One of two suspects in a church attack that left a priest dead in northern France was known to anti-terror authorities after attempting a trip to Syria, a French anti-terrorism prosecutor said Tuesday.
Adel Kermiche, 19, was wearing an “electronic tag” during the deadly hostage incident at a Catholic church in the town of Saint-Etienne-du-Rouvray, prosecutor Francois Molins said.
The monitoring apparatus was a condition of his house arrest after two attempts in 2015 to travel abroad — at least once to Syria — using a relative’s identification, Molins said.
Kermiche was identified via fingerprints after the attack, which French President Francois Hollande said was committed in the name of ISIS.
The second killed attacker has not been identified.
Speaking to journalists in the town where the two men took five people hostage during morning Mass on Tuesday, Hollande said the attack was a “cowardly assassination” carried out “by two terrorists in the name of Daesh” — another name for ISIS.
The Rev. Jacques Hamel, 86, was stabbed in the chest and had his throat slit, Molins said.
The incident comes at a time when France is still grieving a Bastille Day terror attack that left 84 dead amid efforts to contain radicalized Muslims within its borders.
Hollande urged the public to remain unified in the face of the threat.
“All people feel affected so we must have cohesion. … No one can divide us,” he said. “Terrorists will not give up on anything until we stop them.”
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A witness said congregants pleaded with the attackers to stop.
Besides the slain priest, three nuns and two churchgoers were taken hostage, Molins said.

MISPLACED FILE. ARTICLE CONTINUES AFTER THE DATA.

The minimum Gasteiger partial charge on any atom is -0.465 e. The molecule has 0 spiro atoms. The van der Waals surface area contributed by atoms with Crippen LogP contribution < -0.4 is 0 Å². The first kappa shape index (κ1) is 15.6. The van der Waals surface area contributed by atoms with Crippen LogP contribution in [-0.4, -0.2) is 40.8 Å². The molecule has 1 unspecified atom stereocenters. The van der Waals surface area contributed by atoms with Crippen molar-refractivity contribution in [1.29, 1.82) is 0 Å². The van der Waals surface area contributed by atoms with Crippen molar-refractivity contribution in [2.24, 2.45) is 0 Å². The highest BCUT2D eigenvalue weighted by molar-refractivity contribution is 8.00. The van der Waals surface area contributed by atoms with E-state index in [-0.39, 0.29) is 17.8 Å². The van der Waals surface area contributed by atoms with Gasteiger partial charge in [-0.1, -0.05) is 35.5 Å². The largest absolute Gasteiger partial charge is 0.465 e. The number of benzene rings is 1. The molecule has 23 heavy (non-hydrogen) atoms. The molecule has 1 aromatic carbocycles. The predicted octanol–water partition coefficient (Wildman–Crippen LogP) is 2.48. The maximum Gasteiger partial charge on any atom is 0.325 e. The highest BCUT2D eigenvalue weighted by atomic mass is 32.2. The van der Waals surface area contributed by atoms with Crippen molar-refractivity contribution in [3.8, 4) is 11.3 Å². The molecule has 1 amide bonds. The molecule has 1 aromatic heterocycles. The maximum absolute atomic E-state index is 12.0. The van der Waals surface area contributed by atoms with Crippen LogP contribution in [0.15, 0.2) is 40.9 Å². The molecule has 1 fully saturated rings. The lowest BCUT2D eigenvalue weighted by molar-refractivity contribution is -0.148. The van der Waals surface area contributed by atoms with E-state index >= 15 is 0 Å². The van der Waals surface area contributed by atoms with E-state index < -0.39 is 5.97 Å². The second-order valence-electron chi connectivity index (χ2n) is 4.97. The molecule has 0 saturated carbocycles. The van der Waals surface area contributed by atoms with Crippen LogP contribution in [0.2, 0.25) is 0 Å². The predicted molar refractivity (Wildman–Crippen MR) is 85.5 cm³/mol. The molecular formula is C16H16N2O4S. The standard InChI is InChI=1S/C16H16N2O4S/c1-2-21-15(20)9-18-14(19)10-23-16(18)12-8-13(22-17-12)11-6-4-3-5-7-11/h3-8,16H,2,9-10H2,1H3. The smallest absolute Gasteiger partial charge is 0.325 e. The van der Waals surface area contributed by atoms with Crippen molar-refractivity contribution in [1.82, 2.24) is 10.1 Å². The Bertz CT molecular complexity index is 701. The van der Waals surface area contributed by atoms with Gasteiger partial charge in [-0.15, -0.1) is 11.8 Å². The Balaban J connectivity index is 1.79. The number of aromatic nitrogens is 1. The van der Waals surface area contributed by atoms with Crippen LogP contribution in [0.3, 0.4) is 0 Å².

Another victim, who was not identified, was stabbed in the hip and throat, Molins said. The person is in stable condition, he said.
Sister Daniele Delafosse said she was able to escape the attack, according to CNN French affiliate BFMTV.
Before she fled, she witnessed the perpetrators gather around the church altar and perform some sort of religious oration in Arabic before forcing Hamel to his knees and placing a knife to his neck, she told the station.
Police attempted to negotiate through a small side door in the church, but they could not enter the building sooner because of the hostage situation, Molins said.
One of the killers wore a fake explosive belt, and the other carried a kitchen timer and fake bomb, he said. They were captured as they exited the church.
One of them shouted, “Allahu Akbar” — Arabic for “God is the greatest” — as they left the church.
Related: Why France attack is latest asault in ISIS war on Christianity
France has been under a state of emergency since the Paris terror attacks in November last year, and French authorities have struggled to monitor thousands of domestic Islamic radicals on their radar.
More than 10,000 people are on their “fiche S” list, used to flag radicalized individuals considered a threat to national security.
In response to the heightened terror threat, Hollande has vowed to double the number of officials charged with the task.